3. When & How Did the Maori Settle Aotearoa/New Zealand?

". . . from Hawaiki to Hawaiki: Hawaiki, the legendary homeland of the Maori peoples of Aotearoa/New Zealand, from whence we migrated to this land about 1000 years ago. Where is Hawaiki? Many have speculated that it lies somewhere in the Pacific, somewhere in Polynesia."

"Our tribal stories tell us that at the death of our bodies our spirits live on and journey back to Hawaiki; to the meeting place of the spirits at Great Hawaiki, Long Hawaiki, Hawaiki Far Away. Life then is a journey from Hawaiki to Hawaiki, the spiritual homeland of the Maori. And Hawaiki is with us always, carried in our hearts through thousands of generations, and thousands of years of migration; carried also through the lifetime of a single heart wherever it may journey."

--The Journey of the Maori to Aotearoa.  The Maori People of Aotearoa New Zealand. [No date.] [Last accessed:] 5 Jan. 2004 <http://maaori.com/people/maoriara.htm>.

"Archaeological evidence dates the earliest human occupation of New Zealand to around the 9th century C.E.  According to Maori tradition, the ancestors of the Maori people migrated by sea to Aotearoa (New Zealand) from Hawaiki, thought to be in the eastern Pacific [i.e. Tahiti]. Maori artifacts and language show affinities with those of Eastern Polynesia. Many Maori genealogies trace tribal descent from ancestral canoes [waka], each of which is associated with a particular area of the country. The Maori had a sophisticated Neolithic culture based on agriculture, fishing, and the hunting of birds. Maori society adapted successfully to New Zealand where the climate was much colder and vegetable food less abundant than in their area of origin. Maori people lived throughout the country but were concentrated in the North Island. Demographers estimate the Maori population was around 100,000 in 1769."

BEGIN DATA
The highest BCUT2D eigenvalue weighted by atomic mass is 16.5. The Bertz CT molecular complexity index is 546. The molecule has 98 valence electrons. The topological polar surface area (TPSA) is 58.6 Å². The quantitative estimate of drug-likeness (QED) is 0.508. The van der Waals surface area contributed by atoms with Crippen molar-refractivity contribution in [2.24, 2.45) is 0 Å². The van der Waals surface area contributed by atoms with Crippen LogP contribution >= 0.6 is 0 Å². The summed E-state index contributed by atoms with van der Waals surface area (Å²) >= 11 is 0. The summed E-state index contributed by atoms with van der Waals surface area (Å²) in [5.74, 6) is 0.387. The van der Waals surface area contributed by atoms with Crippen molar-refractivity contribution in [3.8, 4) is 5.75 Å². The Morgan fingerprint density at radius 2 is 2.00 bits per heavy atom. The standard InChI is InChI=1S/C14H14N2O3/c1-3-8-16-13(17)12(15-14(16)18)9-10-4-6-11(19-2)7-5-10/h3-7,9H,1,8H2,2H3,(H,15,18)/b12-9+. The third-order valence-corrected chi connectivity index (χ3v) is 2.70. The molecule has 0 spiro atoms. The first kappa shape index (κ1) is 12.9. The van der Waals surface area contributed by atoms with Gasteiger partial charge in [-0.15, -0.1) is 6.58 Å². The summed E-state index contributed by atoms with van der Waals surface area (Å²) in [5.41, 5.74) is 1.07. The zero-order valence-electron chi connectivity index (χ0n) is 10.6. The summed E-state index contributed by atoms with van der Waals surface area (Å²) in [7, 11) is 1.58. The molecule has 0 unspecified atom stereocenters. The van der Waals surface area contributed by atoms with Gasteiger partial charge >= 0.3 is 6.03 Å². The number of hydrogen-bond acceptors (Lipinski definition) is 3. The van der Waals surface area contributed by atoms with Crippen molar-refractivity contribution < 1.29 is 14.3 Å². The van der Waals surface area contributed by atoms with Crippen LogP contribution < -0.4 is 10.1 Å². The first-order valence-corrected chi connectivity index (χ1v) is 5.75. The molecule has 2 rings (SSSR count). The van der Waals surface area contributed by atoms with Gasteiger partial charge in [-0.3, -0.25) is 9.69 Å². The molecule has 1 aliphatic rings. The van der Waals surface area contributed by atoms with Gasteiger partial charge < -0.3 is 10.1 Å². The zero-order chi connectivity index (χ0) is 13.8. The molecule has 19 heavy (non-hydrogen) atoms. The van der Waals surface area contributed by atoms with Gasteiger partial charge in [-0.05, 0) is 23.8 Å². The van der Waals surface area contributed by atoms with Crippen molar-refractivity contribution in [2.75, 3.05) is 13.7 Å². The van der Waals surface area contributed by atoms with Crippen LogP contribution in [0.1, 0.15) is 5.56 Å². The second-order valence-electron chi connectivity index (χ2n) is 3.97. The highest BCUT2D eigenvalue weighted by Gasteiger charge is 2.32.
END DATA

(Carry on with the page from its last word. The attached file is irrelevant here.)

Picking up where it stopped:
--The Pacific Islands in Pre-European Times. <http://www.bartleby.com/67/864.html#c4p02714>.
New Zealand. <http://www.bartleby.com/67/1500.html>. The Encyclopedia of World History.  6th ed. Ed. Peter N. Stearns and others.  Boston: Houghton Mifflin, 2001.  Rpt. Bartleby.com. 2003.  5 Jan. 2004 <http://www.bartleby.com/>.

The Polynesian navigator Kupe has been credited with the discovery of New Zealand around 800 AD. Legend has it his wife, Hine-te-aparangi, named it Aotearoa, Land of the Long White Cloud. The legend continues that centuries later, around 1350 AD, a great migration of people from Kupe's homeland of Hawaiki followed his navigational instructions and sailed to New Zealand, eventually supplanting or mixing with previous residents. Their culture, developed over centuries without any discernible outside influence, was hierarchical and often sanguinary.
Source: New Zealand: History.  Lonely Planet World Guide. 2003. [Last accessed:] 5 Jan. 2004 <http://www.lonelyplanet.com/destinations/australasia/new_zealand/history.htm>.

"Archaeological evidence shows that the Maori originally immigrated to New Zealand probably around 1200 AD [C.E.] from the Cook Islands, Society Islands, and Marquesas Islands in the Pacific Ocean, although oral accounts often place the settlement at an earlier date. It is not known whether the settlers planned their immigration or landed accidentally in New Zealand. According to legends of the Maori, however, their ancestors set out together from a place in Polynesia in a fleet of large canoes. The first inhabitants fished along the coastlines and hunted marine mammals such as fur seals, dolphins, and pilot whales. They also cleared forests for timber, opening up new land to farming in the process."
Source: "Maori."  Microsoft Encarta 2000 ed. CD-ROM.